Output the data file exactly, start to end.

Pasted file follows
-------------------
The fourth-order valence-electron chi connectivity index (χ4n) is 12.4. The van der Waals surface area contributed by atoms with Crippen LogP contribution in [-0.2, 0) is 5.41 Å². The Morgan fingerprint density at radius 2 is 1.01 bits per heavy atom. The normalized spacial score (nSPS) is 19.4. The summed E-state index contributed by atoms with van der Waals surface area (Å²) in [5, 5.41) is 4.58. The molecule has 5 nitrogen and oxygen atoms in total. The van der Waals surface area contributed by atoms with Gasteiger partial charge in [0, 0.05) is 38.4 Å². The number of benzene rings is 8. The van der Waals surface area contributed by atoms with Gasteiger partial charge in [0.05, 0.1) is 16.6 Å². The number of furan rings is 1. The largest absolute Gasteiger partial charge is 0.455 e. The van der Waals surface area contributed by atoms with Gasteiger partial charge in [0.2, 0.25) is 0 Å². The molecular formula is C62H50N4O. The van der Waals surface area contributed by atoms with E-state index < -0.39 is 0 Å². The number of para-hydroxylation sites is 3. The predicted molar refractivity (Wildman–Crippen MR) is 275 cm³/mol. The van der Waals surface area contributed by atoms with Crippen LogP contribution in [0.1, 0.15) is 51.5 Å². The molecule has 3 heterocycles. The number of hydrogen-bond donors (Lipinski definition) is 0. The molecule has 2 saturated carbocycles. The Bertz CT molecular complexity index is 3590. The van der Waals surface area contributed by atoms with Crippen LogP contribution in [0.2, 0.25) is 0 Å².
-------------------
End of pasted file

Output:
The fourth-order valence-electron chi connectivity index (χ4n) is 12.4. The van der Waals surface area contributed by atoms with Crippen LogP contribution in [-0.2, 0) is 5.41 Å². The Morgan fingerprint density at radius 2 is 1.01 bits per heavy atom. The normalized spacial score (nSPS) is 19.4. The summed E-state index contributed by atoms with van der Waals surface area (Å²) in [5, 5.41) is 4.58. The molecule has 5 nitrogen and oxygen atoms in total. The van der Waals surface area contributed by atoms with Gasteiger partial charge in [0, 0.05) is 38.4 Å². The number of benzene rings is 8. The van der Waals surface area contributed by atoms with Gasteiger partial charge in [0.05, 0.1) is 16.6 Å². The number of furan rings is 1. The largest absolute Gasteiger partial charge is 0.455 e. The van der Waals surface area contributed by atoms with Gasteiger partial charge in [0.2, 0.25) is 0 Å². The molecular formula is C62H50N4O. The van der Waals surface area contributed by atoms with E-state index < -0.39 is 0 Å². The number of para-hydroxylation sites is 3. The predicted molar refractivity (Wildman–Crippen MR) is 275 cm³/mol. The van der Waals surface area contributed by atoms with Crippen LogP contribution in [0.1, 0.15) is 51.5 Å². The molecule has 3 heterocycles. The number of hydrogen-bond donors (Lipinski definition) is 0. The molecule has 2 saturated carbocycles. The Bertz CT molecular complexity index is 3590. The van der Waals surface area contributed by atoms with Crippen LogP contribution in [0.2, 0.25) is 0 Å².